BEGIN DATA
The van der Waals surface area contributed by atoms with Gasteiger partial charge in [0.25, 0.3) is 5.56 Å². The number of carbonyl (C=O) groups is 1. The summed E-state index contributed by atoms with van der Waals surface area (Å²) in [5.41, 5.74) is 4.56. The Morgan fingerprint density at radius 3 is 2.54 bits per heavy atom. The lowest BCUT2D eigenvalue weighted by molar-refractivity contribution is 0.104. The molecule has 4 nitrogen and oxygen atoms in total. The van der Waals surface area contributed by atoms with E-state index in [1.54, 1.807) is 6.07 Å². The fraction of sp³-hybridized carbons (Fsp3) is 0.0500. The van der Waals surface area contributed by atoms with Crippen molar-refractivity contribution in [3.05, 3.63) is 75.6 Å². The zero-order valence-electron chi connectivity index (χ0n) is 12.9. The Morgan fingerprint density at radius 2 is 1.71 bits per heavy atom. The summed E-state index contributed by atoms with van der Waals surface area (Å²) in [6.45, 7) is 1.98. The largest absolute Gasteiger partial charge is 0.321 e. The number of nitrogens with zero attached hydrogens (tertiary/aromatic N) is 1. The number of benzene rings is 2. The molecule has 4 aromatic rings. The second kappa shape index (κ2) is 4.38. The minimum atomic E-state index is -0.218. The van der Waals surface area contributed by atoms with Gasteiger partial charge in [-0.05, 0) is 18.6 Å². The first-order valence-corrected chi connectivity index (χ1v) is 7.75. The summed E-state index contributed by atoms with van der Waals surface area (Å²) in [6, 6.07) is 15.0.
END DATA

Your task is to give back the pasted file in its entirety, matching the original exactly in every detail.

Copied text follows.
The van der Waals surface area contributed by atoms with Gasteiger partial charge in [0.25, 0.3) is 5.56 Å². The number of carbonyl (C=O) groups is 1. The summed E-state index contributed by atoms with van der Waals surface area (Å²) in [5.41, 5.74) is 4.56. The Morgan fingerprint density at radius 3 is 2.54 bits per heavy atom. The lowest BCUT2D eigenvalue weighted by molar-refractivity contribution is 0.104. The molecule has 4 nitrogen and oxygen atoms in total. The van der Waals surface area contributed by atoms with E-state index in [1.54, 1.807) is 6.07 Å². The fraction of sp³-hybridized carbons (Fsp3) is 0.0500. The van der Waals surface area contributed by atoms with Crippen molar-refractivity contribution in [3.05, 3.63) is 75.6 Å². The zero-order valence-electron chi connectivity index (χ0n) is 12.9. The Morgan fingerprint density at radius 2 is 1.71 bits per heavy atom. The summed E-state index contributed by atoms with van der Waals surface area (Å²) in [6.45, 7) is 1.98. The largest absolute Gasteiger partial charge is 0.321 e. The number of nitrogens with zero attached hydrogens (tertiary/aromatic N) is 1. The number of benzene rings is 2. The molecule has 4 aromatic rings. The second kappa shape index (κ2) is 4.38. The minimum atomic E-state index is -0.218. The van der Waals surface area contributed by atoms with Gasteiger partial charge in [-0.05, 0) is 18.6 Å². The first-order valence-corrected chi connectivity index (χ1v) is 7.75. The summed E-state index contributed by atoms with van der Waals surface area (Å²) in [6, 6.07) is 15.0.